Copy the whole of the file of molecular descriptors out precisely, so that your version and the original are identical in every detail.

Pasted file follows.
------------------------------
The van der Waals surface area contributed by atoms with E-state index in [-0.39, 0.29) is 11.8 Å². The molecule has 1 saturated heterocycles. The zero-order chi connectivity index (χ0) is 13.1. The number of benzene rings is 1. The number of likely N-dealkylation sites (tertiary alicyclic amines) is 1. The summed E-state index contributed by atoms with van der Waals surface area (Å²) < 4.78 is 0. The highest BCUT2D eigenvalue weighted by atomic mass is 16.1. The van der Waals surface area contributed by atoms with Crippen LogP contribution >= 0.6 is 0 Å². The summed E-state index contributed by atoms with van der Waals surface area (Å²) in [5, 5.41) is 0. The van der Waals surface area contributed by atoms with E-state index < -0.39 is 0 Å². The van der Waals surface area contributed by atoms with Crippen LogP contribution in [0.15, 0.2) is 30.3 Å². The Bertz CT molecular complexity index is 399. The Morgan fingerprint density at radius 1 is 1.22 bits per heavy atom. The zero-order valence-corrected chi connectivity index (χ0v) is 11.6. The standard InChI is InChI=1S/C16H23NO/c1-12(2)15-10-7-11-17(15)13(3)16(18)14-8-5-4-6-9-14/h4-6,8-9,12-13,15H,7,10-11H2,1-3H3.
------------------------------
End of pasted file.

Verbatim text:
The van der Waals surface area contributed by atoms with E-state index in [-0.39, 0.29) is 11.8 Å². The molecule has 1 saturated heterocycles. The zero-order chi connectivity index (χ0) is 13.1. The number of benzene rings is 1. The number of likely N-dealkylation sites (tertiary alicyclic amines) is 1. The summed E-state index contributed by atoms with van der Waals surface area (Å²) < 4.78 is 0. The highest BCUT2D eigenvalue weighted by atomic mass is 16.1. The van der Waals surface area contributed by atoms with Crippen LogP contribution >= 0.6 is 0 Å². The summed E-state index contributed by atoms with van der Waals surface area (Å²) in [5, 5.41) is 0. The van der Waals surface area contributed by atoms with E-state index < -0.39 is 0 Å². The van der Waals surface area contributed by atoms with Crippen LogP contribution in [0.15, 0.2) is 30.3 Å². The Bertz CT molecular complexity index is 399. The Morgan fingerprint density at radius 1 is 1.22 bits per heavy atom. The zero-order valence-corrected chi connectivity index (χ0v) is 11.6. The standard InChI is InChI=1S/C16H23NO/c1-12(2)15-10-7-11-17(15)13(3)16(18)14-8-5-4-6-9-14/h4-6,8-9,12-13,15H,7,10-11H2,1-3H3.